September 20, 2015

"Xi arrives just as both countries are experiencing a wave of nationalism."

New Yorker Last month, after a drop in China’s stock markets and a devaluation of its currency triggered a plunge on Wall Street, Donald Trump, the Republican Presidential front-runner, called on President Obama to cancel Xi’s gala and “get him a McDonald’s hamburger.” By Evan Osnos

'Trump also demanded “a big uncoupling” of the two economies, and tariffs on Chinese imports of up to twelve per cent. “They want our people to starve,” he told Fox News. “They’re taking our business away.” Despite the fact that China is now America’s third-largest export market, other candidates followed suit. But the impact of the campaign rhetoric has been limited in China, where hardly anyone had previously heard of Trump, or Chuanpu, as he is known in Mandarin, and the Global Times, a state-run newspaper, reassured its readers that, during election seasons, American politicians frequently discover that criticizing China is “not only good for shock value but also safe for them; candidates can treat it as a useful tool with no consequences.”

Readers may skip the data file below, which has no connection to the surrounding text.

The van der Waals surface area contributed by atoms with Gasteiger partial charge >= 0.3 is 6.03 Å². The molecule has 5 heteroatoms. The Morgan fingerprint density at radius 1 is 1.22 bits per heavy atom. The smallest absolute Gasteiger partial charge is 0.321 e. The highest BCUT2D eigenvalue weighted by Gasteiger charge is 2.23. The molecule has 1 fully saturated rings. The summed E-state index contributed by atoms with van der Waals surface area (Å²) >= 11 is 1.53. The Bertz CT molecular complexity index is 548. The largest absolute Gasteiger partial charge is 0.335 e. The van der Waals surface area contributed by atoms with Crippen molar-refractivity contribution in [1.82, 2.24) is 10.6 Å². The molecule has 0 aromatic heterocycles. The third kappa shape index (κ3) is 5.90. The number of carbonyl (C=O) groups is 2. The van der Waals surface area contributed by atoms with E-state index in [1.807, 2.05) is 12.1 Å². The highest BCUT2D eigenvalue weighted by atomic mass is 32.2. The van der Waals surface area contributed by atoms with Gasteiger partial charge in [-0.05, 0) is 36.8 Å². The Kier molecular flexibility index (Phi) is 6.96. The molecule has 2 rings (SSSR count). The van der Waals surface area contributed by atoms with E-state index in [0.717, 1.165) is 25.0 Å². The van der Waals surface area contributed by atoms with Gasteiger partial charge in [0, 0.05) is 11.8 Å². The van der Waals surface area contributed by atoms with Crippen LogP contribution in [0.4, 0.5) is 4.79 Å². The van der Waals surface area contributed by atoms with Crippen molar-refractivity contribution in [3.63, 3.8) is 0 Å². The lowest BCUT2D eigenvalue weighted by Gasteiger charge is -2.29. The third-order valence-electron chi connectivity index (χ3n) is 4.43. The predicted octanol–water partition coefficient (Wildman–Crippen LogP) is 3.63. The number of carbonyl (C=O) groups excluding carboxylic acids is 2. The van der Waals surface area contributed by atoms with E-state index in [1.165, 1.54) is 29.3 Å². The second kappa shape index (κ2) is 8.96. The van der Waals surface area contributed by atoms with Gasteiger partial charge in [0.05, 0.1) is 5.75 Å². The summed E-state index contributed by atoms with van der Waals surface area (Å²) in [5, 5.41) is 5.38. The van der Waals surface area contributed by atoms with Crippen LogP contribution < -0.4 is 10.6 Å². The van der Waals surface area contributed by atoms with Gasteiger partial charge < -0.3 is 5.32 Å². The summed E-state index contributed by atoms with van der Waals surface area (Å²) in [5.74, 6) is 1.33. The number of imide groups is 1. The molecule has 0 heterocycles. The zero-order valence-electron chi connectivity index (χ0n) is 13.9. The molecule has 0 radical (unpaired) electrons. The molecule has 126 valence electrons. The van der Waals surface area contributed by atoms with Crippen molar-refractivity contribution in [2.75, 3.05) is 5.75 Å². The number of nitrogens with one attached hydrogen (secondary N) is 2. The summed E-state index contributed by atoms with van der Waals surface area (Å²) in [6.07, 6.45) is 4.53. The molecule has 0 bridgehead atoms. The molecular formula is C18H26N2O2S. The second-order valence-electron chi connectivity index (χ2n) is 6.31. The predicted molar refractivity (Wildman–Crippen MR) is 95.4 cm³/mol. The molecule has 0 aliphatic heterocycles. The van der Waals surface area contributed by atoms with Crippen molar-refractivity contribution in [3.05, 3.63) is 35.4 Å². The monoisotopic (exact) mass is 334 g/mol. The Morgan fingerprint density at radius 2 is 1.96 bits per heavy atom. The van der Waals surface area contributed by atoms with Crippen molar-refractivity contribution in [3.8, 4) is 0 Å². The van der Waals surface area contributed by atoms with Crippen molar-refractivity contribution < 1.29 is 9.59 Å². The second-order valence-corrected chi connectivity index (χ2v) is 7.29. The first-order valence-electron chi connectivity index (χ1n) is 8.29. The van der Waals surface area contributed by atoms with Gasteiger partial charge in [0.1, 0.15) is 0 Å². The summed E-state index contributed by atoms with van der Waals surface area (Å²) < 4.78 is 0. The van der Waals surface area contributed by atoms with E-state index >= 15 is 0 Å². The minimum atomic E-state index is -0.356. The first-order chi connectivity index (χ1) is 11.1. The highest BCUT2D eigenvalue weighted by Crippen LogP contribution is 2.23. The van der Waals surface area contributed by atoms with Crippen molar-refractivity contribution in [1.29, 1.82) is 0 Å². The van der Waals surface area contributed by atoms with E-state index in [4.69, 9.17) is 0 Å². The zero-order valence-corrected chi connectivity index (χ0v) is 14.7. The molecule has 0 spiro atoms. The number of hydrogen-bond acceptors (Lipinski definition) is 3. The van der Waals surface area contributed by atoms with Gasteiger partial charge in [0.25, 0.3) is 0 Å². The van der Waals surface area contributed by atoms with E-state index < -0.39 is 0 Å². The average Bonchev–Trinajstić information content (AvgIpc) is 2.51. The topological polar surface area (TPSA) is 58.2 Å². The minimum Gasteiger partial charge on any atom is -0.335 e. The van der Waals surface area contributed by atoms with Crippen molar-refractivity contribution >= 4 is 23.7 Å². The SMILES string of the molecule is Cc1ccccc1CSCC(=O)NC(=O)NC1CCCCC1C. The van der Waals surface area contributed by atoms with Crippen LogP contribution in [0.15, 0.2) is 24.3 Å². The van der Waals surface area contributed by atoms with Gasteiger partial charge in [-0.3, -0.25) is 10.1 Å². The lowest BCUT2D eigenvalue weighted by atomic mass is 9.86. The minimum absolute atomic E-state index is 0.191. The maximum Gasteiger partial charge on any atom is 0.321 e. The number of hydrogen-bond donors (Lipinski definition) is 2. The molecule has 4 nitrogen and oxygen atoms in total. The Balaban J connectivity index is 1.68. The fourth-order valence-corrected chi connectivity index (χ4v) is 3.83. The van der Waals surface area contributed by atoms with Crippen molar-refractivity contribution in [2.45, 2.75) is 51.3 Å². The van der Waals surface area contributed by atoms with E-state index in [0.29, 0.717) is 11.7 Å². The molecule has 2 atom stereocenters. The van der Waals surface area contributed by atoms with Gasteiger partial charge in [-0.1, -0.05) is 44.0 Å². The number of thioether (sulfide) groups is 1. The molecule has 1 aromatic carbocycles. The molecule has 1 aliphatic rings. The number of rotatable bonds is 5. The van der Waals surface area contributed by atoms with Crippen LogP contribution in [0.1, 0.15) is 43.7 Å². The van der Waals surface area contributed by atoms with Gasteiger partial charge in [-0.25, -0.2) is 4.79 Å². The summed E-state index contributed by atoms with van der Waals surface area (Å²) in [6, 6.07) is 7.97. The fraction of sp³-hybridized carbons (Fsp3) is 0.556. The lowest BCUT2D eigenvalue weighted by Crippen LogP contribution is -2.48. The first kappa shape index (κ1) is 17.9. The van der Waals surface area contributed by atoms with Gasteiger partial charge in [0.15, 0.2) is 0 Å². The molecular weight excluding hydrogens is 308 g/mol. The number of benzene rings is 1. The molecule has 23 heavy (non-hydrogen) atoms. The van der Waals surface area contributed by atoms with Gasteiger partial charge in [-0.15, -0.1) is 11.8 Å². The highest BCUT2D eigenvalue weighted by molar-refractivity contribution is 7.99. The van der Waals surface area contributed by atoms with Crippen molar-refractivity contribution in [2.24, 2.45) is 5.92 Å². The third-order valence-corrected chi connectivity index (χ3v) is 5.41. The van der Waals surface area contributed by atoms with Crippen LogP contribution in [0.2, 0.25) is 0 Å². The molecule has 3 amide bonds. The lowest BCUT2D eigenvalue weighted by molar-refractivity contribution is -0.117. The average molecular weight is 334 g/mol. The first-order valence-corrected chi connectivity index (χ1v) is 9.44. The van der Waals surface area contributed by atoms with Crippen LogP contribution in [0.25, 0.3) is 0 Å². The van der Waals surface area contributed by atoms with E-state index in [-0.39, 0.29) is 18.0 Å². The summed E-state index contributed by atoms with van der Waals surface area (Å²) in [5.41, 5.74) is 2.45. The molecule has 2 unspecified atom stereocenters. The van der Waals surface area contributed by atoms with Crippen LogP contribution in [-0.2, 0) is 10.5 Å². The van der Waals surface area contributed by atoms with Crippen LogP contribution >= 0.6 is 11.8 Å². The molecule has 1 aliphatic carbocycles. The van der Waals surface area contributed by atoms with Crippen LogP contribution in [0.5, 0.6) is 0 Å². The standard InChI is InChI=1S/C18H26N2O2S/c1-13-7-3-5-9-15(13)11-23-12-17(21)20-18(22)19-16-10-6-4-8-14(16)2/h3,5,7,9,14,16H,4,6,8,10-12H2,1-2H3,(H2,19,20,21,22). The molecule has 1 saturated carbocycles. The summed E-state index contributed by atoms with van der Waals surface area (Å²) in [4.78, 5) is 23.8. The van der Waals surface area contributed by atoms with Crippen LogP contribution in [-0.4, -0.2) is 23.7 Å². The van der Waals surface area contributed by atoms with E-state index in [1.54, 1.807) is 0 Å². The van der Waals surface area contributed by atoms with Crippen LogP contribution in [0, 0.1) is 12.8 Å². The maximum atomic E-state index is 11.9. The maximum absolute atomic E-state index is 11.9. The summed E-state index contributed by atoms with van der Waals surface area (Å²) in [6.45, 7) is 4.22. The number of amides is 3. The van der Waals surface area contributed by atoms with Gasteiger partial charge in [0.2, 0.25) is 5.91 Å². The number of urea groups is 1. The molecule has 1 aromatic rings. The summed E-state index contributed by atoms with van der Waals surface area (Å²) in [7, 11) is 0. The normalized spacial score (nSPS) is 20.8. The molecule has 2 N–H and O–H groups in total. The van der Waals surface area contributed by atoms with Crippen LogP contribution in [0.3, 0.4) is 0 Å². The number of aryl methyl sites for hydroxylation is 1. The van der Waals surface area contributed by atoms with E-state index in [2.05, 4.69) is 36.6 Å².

'Recently, China has sent its own wary, often conflicting messages to the United States. As the economic boom has slowed, the Party has promoted an alternative source of legitimacy, emphasizing the Communists’ triumph in ending a “century of humiliation,” suffered at the hands of Japan and Western imperial powers. Fearful that Western values will undermine its rule, the Party is considering a new law that would constrain nongovernment organizations—including even ones as apolitical as study-abroad programs. People’s Daily, the Party’s official mouthpiece, maintains an online page entitled “America’s Strategy to Contain China Will Never Change.” Since Xi took office, in 2012, government-run media outlets have escalated warnings about foreign “hostile forces” conspiring to destabilize Hong Kong.

'Foreign companies describe the atmosphere as less welcoming. When the stock market slid, Financial News, another official paper, accused Goldman Sachs, Morgan Stanley, and other investment banks of provoking a market “stampede,” and theorized that foreigners were trying to stop China from becoming a financial rival. (The actual role of foreign investors in Chinese stock markets is minimal; UBS estimates that foreigners hold about one per cent of China’s $6.4-trillion domestic market value.)'

No comments: